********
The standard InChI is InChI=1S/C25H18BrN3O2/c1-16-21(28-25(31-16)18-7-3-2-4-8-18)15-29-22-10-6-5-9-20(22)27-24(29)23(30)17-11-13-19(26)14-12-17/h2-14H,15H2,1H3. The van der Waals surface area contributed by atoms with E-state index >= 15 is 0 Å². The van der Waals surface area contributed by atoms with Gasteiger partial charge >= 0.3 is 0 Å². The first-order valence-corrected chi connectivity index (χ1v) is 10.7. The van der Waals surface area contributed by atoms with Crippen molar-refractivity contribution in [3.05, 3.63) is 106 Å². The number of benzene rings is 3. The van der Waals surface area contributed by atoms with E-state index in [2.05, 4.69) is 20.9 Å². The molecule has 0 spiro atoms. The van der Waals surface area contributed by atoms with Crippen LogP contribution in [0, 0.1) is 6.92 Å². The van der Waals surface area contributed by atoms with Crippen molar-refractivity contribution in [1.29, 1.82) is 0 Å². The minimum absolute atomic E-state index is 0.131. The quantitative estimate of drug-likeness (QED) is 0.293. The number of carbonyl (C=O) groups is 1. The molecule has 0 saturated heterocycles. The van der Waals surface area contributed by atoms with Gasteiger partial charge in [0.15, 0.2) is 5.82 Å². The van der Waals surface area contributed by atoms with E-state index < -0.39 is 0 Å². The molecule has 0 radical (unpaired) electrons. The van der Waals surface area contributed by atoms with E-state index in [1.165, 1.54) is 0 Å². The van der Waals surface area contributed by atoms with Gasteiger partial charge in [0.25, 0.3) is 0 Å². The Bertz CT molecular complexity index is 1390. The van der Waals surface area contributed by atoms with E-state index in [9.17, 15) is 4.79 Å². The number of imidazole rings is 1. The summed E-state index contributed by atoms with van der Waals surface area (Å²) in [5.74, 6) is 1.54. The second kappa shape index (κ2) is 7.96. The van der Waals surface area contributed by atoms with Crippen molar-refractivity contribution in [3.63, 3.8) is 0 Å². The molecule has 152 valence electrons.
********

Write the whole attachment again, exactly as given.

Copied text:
The standard InChI is InChI=1S/C25H18BrN3O2/c1-16-21(28-25(31-16)18-7-3-2-4-8-18)15-29-22-10-6-5-9-20(22)27-24(29)23(30)17-11-13-19(26)14-12-17/h2-14H,15H2,1H3. The van der Waals surface area contributed by atoms with E-state index >= 15 is 0 Å². The van der Waals surface area contributed by atoms with Gasteiger partial charge >= 0.3 is 0 Å². The first-order valence-corrected chi connectivity index (χ1v) is 10.7. The van der Waals surface area contributed by atoms with Crippen molar-refractivity contribution in [3.05, 3.63) is 106 Å². The number of benzene rings is 3. The van der Waals surface area contributed by atoms with E-state index in [2.05, 4.69) is 20.9 Å². The molecule has 0 spiro atoms. The van der Waals surface area contributed by atoms with Crippen LogP contribution in [0, 0.1) is 6.92 Å². The van der Waals surface area contributed by atoms with Crippen molar-refractivity contribution in [1.29, 1.82) is 0 Å². The minimum absolute atomic E-state index is 0.131. The quantitative estimate of drug-likeness (QED) is 0.293. The number of carbonyl (C=O) groups is 1. The molecule has 0 saturated heterocycles. The van der Waals surface area contributed by atoms with Gasteiger partial charge in [0.15, 0.2) is 5.82 Å². The van der Waals surface area contributed by atoms with E-state index < -0.39 is 0 Å². The molecule has 0 radical (unpaired) electrons. The van der Waals surface area contributed by atoms with E-state index in [1.165, 1.54) is 0 Å². The van der Waals surface area contributed by atoms with Gasteiger partial charge in [0.25, 0.3) is 0 Å². The Bertz CT molecular complexity index is 1390. The van der Waals surface area contributed by atoms with E-state index in [9.17, 15) is 4.79 Å². The number of imidazole rings is 1. The summed E-state index contributed by atoms with van der Waals surface area (Å²) in [5.74, 6) is 1.54. The second kappa shape index (κ2) is 7.96. The van der Waals surface area contributed by atoms with Crippen molar-refractivity contribution in [3.63, 3.8) is 0 Å². The molecule has 152 valence electrons.